The First Solar Plant That Generates Power At Night Officially Opened
The first solar plant in the world that can produce energy without exposure to sunlight have been officially opened.
The unconventional Germasolar power plant, worth of $410 million was especially developed to be able to generate electricity even at night. The solar plant stores heat which is used to supply the turbines at night, and it can generate power for 15 hours without the sun.
We are talking about a heliostatic solar plant, something like a solar furnace, which redirects the intense heat of the sunlight to a “collecting point” using not less than 2,600 mirrors concentrically placed. From there, the thermal energy is concentrated on two salt tanks. The 900C heat melts the salt, boiling water around it to drive turbines.
The huge tower and the 2,600 mirrors were set close to Seville, Spain, one of the sunniest areas in Europe.
The renewable technology like wind turbines are also conditioned by the weather, so every time the wind stops blowing, the wind plants stop generating power. Because they are based on solar heat, the Germasolar technology can fix this issue.
The Toressol officials say that the heat is stored in the salt tanks, then is used when the solar radiations are low. The salt transfers the stored heat and continue to generate power at night, too.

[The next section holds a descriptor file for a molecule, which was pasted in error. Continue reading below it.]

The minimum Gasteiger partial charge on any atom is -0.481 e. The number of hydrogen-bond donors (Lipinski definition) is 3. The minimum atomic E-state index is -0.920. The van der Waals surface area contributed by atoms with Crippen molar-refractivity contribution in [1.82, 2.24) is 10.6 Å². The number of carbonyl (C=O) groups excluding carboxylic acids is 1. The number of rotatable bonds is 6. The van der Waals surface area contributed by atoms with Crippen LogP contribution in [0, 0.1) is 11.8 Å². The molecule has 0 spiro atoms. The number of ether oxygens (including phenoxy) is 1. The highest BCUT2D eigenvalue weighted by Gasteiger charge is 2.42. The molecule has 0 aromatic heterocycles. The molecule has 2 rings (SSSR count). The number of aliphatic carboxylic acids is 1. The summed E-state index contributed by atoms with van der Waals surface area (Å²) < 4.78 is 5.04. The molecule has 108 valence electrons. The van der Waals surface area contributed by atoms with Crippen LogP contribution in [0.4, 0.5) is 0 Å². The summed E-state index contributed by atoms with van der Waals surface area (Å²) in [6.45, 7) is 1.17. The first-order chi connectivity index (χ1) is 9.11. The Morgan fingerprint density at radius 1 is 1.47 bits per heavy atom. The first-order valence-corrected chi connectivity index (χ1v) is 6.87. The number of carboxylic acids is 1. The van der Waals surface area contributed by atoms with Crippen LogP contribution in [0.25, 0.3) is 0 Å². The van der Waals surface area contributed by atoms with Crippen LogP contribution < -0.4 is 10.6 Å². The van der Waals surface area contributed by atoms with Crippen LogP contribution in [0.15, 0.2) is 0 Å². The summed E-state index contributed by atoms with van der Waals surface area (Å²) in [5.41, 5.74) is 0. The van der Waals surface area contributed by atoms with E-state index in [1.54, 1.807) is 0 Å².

Currently, the solar plant that can generate power at night is not working at full capacity, and it’s estimated that it could reach 70% capacity by 2012.
There are several such plants around the world, but the one built by Teressol is the only one that can work for up to 24 hours.
The solar plant situated in Fuentes de Andalucia, near Seville, Spain, has 185ha and consists of 2,650 mirrors that reflect the sunlight and a 140 meters high tower.
The technical director of the plant, Santiago Arias, said that the facility produces more energy in the summer than in winter, but it can work the provide energy the whole yer, day and night.
The solar plant has the capacity to provide power for a 100,000 inhabitants city.
The solar plant is called Gemasolar and is result of a the partnership between Spain and UAE. Sheik Mohammed bin Zayed, Minister of Foreign Affairs of the Arabian state and Juan Carlos, the King of Spain, attended at the opening of the plant.
Feasibility studies for a bigger such solar plant were conducted, and the facility will be built in South Africa. “The ability to generate electricity even after dark is a monumental milestone for solar technology. No longer hamstrung by sunset, the Germasolar plant should be a competitive and comparable alternative to conventional power plants,” says Chris Haslam.